How things Could Unravel if the Fed Doesn’t Ease in July

Times have changed. Before President Trump, when globalization was en vogue, weak international data led to all central banks to easing in tandem. So if that was

still the case, the Fed would likely be not just talking about easing but actually doing so along with other global central banks since the global economy, especially China, Asia and Europe are weakening rapidly.

Just last week Samsung announced expectations for a significant slowing in its mobile chip orders. Meanwhile Germany’s economy is teetering while their government bonds are offering investors negative yields.

But here is where things could get dicey. Globalization has gibven way to national interests these days. And since the U.S. economy seems to be holding up better than other global economies, the Fed may decide that it doesn’t have to ease in July, although this is not likely given the fact that the central bank does not want to be blamed for the Market-Economy-Life meltdown that is likely to follow such a decision.

Still, if the Fed doesn’t ease at least a quarter point, I suspect MEL will move into hyper drive and the U.S. could fall into a psychology induced fear driven recession with bond yields falling deeply below 2% accompanied by a severe and rapid drop in stocks as the U.S. economy grinds to a halt.

Joyless New Highs are Still New Highs

If we lived in an algo vacuum, I would be betting that stock prices are going to go through the roof. That’s because New York Stock Exchange Advance Decline line (NYAD) made a new high on 7/3/19 and held its own after the 4 th of July holiday despite a bond market selloff on the 7/5/19.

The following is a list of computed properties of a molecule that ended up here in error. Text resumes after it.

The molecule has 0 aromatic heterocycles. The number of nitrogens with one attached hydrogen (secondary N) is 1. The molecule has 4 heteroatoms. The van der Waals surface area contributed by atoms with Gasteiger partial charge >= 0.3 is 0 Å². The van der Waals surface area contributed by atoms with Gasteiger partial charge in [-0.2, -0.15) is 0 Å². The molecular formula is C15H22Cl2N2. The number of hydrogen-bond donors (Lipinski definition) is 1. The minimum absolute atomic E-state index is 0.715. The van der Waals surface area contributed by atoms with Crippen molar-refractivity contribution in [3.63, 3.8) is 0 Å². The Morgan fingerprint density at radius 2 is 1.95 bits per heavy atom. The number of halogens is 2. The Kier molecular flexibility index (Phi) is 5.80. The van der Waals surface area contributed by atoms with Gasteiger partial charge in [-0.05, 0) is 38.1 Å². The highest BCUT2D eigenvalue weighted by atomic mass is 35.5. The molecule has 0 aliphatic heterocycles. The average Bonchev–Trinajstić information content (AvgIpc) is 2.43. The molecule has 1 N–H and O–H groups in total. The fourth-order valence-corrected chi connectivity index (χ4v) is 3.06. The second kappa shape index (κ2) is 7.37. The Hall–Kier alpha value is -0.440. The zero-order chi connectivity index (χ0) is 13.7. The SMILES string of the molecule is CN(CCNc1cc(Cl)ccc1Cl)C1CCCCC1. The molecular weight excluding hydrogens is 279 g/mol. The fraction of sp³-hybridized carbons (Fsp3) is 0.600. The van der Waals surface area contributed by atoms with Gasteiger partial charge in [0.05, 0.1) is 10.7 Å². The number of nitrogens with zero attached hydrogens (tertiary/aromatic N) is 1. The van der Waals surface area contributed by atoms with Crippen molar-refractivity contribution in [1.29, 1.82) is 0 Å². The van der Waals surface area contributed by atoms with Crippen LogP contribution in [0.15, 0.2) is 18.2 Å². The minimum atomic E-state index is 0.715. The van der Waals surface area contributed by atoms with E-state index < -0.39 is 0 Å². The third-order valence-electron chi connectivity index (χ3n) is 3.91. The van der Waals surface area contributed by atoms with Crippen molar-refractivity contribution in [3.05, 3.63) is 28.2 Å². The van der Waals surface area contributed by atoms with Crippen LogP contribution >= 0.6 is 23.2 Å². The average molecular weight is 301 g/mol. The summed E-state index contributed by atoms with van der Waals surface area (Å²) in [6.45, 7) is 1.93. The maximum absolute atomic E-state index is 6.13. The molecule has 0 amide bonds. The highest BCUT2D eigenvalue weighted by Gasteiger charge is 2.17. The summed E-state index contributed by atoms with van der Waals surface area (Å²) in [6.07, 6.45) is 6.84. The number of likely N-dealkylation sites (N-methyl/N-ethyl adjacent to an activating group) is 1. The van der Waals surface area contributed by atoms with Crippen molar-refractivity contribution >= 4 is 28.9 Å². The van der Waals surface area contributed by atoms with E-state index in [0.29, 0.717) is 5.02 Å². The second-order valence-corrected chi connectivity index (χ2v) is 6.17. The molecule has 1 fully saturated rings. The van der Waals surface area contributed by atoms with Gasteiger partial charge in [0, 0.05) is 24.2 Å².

And, as I’ve noted repeatedly, since this has been the most accurate indicator of the market’s trend since the 2016 presidential election, the bulls once more ended the week on top and the odds favor a continuation of the stock rally, barring a nasty surprise from the Federal Reserve, the bond market or both.



In fact, both the S & P 500 (SPX) and the Nasdaq 100 (NDX) indexes confirmed the new high in NYAD, which is a bullish confirmation of the still in place up trend.



The bottom line is that the algos are ready to rumble higher and that if the Fed and bond market cooperate we could see a blow off scenario.

Trade Cautiously with the Algo Trend

Risk is not low, and the major internal force in the markets, the robot algo traders are on the bull’s side for now. Of course, algos turn on a dime, which means anything is possible. Nevertheless, at the moment, the best strategy remains to trade cautiously with the trend and that means the algos. My, how times have changed.

Thus, I will repeat the five pillars of the trade:

  • Trade with the trend
  • Be aware that the trend could turn against you at any moment
  • Hedge as needed via raising cash, using inverse ETFs and options, consider bonds as long as TNX yields remain below 2.1%.
  • Use sell stops in the 5% range and
  • Let your winners ride while cutting losses early.

Finally, stay awake because even though the Fed should ease in July, there is no guarantee that it will. If they don’t, things are likely to get ugly very quickly as the algos reverse course and MEL goes into a tailspin

Joe Duarte has been an active trader and widely recognized stock market analyst since 1987. He is author of Trading Options for Dummies, rated a TOP Options Book for 2018 by Benzinga.com - now in its third edition, The Everything Investing in your 20s and 30s and six other trading books.